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How to delay filing your self-assessment tax return

How to delay filing your self-assessment tax return

THE self-assessment tax return deadline is coming around fast but many Brits may not be able to submit theirs in time. Self-employed workers must

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THE self-assessment tax return deadline is coming around fast but many Brits may not be able to submit theirs in time. 

Self-employed workers must file a tax return to HMRC by 11.59pm on January 31 2021 or incur penalties that start at £100. 

Here's what to do if you are going to miss the tax return deadline

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Here’s what to do if you are going to miss the tax return deadline

Around 5.4 million Brits were yet to file as of January 5, according to HMRC.

While there is no way to extend the deadline, the taxman will waive the penalty fee if a person has a “reasonable excuse” as to why they are late.

This year, HMRC said it will accept Covid disruption as a valid reason for not being able to submit it on time but only on a case-by-case basis.

An HMRC spokesperson said: “We want to encourage as many people as possible to file on time even if they can’t pay their tax straight away.

How do I fill in the tax return?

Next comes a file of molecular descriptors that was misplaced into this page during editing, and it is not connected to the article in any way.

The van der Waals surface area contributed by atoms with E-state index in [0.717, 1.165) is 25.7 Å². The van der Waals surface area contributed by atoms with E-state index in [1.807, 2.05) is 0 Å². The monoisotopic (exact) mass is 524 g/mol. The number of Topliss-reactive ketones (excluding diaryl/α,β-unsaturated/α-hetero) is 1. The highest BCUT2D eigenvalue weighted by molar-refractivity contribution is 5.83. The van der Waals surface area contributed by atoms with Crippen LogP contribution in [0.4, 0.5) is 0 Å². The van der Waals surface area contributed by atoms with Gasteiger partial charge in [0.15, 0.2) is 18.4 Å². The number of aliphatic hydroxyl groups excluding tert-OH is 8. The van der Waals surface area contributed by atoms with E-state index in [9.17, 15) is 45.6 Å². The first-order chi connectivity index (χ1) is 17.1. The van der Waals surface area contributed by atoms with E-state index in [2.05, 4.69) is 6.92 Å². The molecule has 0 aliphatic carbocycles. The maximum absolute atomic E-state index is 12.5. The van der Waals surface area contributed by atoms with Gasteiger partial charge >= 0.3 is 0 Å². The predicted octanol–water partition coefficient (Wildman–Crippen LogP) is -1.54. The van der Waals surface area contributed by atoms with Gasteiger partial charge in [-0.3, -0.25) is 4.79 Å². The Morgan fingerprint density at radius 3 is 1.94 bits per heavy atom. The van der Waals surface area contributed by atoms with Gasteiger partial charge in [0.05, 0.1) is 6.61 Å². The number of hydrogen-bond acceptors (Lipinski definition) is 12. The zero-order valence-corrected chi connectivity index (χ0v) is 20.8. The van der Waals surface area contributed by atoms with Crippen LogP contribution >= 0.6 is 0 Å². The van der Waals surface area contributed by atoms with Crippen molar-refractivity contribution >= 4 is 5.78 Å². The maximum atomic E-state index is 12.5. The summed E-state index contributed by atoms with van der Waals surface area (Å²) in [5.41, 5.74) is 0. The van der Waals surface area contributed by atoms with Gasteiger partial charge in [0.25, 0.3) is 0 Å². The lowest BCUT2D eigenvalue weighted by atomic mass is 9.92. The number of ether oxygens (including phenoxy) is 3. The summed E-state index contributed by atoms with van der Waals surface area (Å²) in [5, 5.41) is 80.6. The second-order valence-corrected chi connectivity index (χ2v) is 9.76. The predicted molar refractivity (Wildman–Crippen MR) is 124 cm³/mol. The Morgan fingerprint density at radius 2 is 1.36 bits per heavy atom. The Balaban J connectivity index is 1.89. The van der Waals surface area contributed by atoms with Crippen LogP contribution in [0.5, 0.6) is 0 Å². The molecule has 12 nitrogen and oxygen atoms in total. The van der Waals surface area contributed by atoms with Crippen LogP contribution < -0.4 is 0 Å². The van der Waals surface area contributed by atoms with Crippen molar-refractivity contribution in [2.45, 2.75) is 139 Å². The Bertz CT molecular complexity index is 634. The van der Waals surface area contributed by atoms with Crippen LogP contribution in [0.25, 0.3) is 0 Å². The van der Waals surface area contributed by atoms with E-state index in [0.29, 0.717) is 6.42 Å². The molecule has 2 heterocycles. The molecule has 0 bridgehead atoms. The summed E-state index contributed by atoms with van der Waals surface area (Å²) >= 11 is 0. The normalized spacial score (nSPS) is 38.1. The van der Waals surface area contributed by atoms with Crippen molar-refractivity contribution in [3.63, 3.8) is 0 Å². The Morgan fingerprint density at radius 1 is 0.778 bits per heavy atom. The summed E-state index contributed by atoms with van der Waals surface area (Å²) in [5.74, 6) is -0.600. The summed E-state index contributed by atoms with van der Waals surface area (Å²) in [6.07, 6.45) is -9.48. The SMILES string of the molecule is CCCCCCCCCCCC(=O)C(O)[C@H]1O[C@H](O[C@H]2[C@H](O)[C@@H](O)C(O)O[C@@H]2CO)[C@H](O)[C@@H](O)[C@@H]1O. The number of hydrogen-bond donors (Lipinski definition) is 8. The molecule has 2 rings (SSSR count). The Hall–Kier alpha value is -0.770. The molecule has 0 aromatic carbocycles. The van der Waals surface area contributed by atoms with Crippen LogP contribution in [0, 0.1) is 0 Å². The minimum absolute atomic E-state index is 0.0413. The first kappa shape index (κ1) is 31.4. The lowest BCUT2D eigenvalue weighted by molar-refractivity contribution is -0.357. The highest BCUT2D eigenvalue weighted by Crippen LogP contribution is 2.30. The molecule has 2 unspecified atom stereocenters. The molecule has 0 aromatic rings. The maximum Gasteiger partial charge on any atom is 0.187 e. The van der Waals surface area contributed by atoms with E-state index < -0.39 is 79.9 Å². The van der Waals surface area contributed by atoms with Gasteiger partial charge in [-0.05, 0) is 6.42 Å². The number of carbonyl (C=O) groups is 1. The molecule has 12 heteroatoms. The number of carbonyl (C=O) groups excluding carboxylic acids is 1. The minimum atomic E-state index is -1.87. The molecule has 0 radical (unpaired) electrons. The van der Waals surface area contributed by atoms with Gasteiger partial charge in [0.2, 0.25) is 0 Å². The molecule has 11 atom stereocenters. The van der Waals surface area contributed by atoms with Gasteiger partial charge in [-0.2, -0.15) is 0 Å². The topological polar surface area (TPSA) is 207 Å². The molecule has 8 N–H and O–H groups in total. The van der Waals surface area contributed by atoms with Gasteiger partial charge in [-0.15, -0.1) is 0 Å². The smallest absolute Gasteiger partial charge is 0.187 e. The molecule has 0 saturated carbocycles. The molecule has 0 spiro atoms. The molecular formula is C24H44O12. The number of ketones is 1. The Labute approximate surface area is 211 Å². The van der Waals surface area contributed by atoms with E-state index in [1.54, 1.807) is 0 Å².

BEFORE you can complete and submit your tax return, you’ll need to have a unique taxpayer reference (UTR) and activation code from HMRC.

This can take a while to receive, so if it’s the first time you’re completing self-assessment, make sure you register online as soon as possible.

To sign in or register visit the “Self Assessment tax return” section of HMRC’s website.

If you’ve already signed up for self-assessment, you can find your UTR on relevant letters and emails from HMRC.

HMRC accepts your payment on the date you make it, not the date it reaches its account – including on weekends.

So if you want to pay by bank transfer you can do so up until the evening of January 31, but it’s best to get it out the way in advance.

If you need to change your tax return after you’ve filed it, you can do so within 12 months of the original deadline or you can write to HMRC for any changes after that.

Filling in your tax return can seem daunting, but with our step-by-step guide you’ll have it sorted in no time.

“But where a customer is unable to do so because of the impact of Covid-19 we will accept they have a reasonable excuse and cancel penalties, provided they manage to file as soon as possible after that.”

Here we take a look at how the penalties work, how to appeal against them and what counts as a “reasonable excuse”.

What are the penalties for filing late?

Anyone who files after the January 31 deadline will automatically get a £100 penalty – even if there’s no tax to pay. 

If you still haven’t submitted your return after three months, you may have to pay a penalty of £10 a day for a maximum of 90 days.

For payments late by six months, you’ll be fined 5% of the tax you owe or £300, whichever is greater.

This could rise even more if the delays are later than this – you can calculate how much your fine will be on the Gov.uk.

How to appeal against late penalty fees?